MISERABLE weather failed to dampen the lively atmosphere as the Appleby Horse Fair reached its traditionally biggest day on Saturday.

For the thousands of gypsies and travellers that had made their way to Eden for the annual fair, heavy rain and boggy fields did not ruin the event.

The opening of the river ramp was delayed until approximately 11am to allow the water level of the River Eden to drop, but once it did the poster image of the fair was back as horses bathed by The Sands.


With visitor numbers down on usual years given the incessant rain on Saturday, the real activity was at Fair Hill as scores of poncho-clad attendees made their way through the market, camps of caravans and bowtops, and the bustling Flash Lane.

As the fair offers a prime opportunity for owners and buyers to come together, riders travel at speed down the lane to show off their fine equine specimens as crowds struggle to catch a glimpse of the action.

Eden District Council reported that the number of caravans was down 112 on last year - 815 were motorised and 176 traditional horse drawn bowtops. Stall numbers were up by 33 to 276.

The Great North Air Ambulance was called to the event at around 2.20pm on Sunday to attend to a woman who sustained a facial injury while watching a horse race.

It is believed that the passing horse threw a shoe during the race, hitting the woman, in her 20s, in her eye. After treatment on scene, the patient was airlifted to Cumberland Infirmary, Carlisle.

Hugh and Leah Chambers, of County Down, Northern Ireland, were visiting for the first time and they had been amazed by what they had seen.

"We had heard so much about this place that we had to come and see it," said Mr Chambers. "It's been really, really good, there's a brilliant atmosphere around.

"There's a good relationship between the police and everyone that's here and I think it's going well.

"We were by the river yesterday and it was incredible, it's something completely different that you don't get anywhere else."

Another first timer was farmer Matthew Emson, from Derbyshire, who had made the journey with some of his traveller friends.

"Even though the rain has come down it hasn't stopped people coming and there's a really nice family atmosphere," he said.

"Everyone is really down to earth and this is something you certainly don't see anywhere else. I've really enjoyed it so far."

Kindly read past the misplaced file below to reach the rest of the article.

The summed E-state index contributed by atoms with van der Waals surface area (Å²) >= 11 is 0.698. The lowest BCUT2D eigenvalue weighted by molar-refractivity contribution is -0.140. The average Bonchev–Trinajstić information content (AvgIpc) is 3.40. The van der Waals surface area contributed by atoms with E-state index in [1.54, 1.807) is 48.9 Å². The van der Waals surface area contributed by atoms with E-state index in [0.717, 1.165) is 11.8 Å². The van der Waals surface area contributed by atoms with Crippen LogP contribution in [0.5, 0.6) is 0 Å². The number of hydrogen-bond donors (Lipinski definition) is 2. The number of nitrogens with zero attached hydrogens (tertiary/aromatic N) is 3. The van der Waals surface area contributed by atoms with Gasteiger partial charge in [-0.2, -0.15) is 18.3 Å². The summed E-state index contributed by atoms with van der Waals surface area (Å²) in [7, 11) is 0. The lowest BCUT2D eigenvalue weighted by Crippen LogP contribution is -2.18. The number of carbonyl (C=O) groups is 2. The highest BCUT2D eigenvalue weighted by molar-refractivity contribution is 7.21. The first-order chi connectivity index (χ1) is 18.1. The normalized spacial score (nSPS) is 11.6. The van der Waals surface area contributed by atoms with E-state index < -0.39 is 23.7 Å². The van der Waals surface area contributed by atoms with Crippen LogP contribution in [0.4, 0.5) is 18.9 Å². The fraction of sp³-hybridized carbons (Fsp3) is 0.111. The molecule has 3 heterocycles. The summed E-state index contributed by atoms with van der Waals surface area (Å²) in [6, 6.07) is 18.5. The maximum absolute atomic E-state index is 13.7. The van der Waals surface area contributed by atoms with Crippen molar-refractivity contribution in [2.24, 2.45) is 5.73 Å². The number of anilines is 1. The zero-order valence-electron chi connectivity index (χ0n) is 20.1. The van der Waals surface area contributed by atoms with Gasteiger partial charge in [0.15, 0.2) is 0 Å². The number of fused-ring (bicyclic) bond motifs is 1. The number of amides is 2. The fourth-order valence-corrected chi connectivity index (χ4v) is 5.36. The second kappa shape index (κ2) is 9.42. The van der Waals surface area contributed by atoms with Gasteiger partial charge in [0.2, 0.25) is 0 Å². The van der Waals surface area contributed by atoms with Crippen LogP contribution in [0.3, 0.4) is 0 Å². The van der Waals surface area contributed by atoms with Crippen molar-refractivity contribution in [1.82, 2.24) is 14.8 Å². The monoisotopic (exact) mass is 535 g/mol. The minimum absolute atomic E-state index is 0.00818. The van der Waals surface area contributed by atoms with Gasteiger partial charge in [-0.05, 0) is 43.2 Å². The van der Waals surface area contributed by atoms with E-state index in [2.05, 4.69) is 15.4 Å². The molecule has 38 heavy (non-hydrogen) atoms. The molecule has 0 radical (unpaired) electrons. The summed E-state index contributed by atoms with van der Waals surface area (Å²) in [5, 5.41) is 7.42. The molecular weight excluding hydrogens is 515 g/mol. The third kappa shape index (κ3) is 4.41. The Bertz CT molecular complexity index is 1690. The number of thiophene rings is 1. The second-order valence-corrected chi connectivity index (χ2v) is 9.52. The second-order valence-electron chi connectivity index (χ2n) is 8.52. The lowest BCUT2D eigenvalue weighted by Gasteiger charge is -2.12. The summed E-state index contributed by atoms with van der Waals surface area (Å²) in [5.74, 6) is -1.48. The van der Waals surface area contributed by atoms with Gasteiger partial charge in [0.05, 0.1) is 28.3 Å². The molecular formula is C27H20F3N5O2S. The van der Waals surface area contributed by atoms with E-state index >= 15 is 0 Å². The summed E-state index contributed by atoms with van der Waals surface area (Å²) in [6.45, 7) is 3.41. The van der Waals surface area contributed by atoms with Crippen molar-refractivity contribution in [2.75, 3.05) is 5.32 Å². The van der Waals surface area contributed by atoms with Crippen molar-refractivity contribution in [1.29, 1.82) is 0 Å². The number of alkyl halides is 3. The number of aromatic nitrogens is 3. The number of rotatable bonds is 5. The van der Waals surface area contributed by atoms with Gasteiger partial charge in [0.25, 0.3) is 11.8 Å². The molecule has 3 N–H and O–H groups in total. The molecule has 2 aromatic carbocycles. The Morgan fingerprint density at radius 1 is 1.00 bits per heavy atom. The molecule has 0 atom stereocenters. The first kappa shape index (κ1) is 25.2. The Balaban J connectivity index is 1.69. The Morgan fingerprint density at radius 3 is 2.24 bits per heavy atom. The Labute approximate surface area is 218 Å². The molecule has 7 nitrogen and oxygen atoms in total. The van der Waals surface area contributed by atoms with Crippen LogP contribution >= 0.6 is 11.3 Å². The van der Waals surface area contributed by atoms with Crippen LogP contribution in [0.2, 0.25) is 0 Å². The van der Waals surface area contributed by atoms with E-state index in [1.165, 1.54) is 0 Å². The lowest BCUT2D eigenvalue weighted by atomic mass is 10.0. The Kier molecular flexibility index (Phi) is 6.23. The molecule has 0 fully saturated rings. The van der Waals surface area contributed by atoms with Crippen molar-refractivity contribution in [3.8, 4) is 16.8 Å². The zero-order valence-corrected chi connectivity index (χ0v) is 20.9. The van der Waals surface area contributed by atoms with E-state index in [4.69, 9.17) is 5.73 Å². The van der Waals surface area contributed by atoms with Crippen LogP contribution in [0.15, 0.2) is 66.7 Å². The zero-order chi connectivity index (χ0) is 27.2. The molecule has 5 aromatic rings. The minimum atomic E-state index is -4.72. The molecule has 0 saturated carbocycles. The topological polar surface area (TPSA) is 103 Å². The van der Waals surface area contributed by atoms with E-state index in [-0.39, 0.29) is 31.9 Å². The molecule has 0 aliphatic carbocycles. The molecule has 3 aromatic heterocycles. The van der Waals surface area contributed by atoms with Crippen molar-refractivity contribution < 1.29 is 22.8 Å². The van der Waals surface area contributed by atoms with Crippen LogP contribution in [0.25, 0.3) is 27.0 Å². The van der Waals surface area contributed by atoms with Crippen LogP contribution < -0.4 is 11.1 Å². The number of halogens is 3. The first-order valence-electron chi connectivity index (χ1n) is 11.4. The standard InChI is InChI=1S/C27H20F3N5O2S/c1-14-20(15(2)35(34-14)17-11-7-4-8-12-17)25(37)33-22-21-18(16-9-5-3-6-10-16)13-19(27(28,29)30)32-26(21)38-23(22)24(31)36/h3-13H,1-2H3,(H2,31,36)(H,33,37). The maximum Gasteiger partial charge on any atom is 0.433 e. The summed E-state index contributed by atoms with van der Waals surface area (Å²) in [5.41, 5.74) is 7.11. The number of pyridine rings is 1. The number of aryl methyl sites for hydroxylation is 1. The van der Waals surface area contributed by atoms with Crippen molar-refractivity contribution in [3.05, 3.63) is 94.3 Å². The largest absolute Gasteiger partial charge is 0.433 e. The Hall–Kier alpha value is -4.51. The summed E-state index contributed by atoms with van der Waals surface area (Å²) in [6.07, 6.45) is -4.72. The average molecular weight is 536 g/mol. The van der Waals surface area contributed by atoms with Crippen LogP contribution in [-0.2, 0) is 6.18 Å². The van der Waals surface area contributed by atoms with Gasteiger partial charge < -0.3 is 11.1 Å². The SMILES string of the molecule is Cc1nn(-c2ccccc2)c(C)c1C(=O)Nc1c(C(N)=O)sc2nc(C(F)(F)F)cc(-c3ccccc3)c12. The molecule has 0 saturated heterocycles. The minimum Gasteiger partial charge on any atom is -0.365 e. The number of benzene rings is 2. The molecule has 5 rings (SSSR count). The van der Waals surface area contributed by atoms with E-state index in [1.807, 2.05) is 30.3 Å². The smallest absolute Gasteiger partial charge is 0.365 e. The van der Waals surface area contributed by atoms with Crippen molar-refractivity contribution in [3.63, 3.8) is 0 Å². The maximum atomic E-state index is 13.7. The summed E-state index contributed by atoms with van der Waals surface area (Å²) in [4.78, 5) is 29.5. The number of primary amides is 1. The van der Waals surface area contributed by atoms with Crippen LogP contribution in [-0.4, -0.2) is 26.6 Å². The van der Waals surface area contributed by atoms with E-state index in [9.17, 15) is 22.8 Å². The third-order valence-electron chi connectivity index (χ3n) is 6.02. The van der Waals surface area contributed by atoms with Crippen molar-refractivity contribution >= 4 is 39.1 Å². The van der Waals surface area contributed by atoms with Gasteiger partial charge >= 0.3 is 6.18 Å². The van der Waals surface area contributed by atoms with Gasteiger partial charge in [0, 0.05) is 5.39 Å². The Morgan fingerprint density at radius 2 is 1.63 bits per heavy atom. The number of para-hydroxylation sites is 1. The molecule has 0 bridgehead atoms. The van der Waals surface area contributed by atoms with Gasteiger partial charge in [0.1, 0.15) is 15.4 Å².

A vast range of stalls also keeps visitors entertained, with equine equipment, clothes, toys, food and fortune tellers. For many, Appleby is the most profitable time of the year.

Keeping the seven-day fair running smoothly is a multi-agency operation involving the police and a number of animal charities ensuring the welfare of the horses as well as the many gypsies and travellers.

Tracy Genever, from the Blue Cross charity, said: "We're just trying to support the travellers in what they're doing – they're on holiday really and trying to have a good time so we're here to help that.

"We are building bridges with the travelling community because there are people who think it's all bad here but really it's just a lot of people who love their horses."

Dr Robin Hooper, chairman of MASCG and the Chief Executive of Eden District Council, said: “The number of early arrivals has again been low and the traffic management plan has help to minimise traffic congestion in and around the Appleby area, especially when gypsies and travellers migrated onto Fair Hill. The clean up operation in Appleby has ran very smoothly. The clean up of outlying areas will be undertaken on a priority basis and will be completed over the next few days."

Gypsy and Traveller representative on MASCG, Billy Welch said: “This year’s fair has enjoyed a really positive atmosphere, even the rain couldn’t dampen our spirits! All has been peaceful and quiet on Fair Hill."

The RSPCA and their colleagues from animal welfare charities, including vets, addressed a number of animal welfare issues at this year's fair. RSPCA Chief Inspector, Rob Melloy, said: “The main concern for the RSPCA this year was the high water level of the River Eden where horse washing takes place. The sheer volume of rainfall in the lead up to and during the fair meant on some occasions we had to close the river ramp and Jubilee Ford on a precautionary basis to protect the safety of animals and the public.

“We have issued a number of warnings at this year’s fair and have a number of on-going investigations. Most disappointingly, we had to rescue two dogs left in a car, despite prior warnings about the fair not being a suitable event for dogs.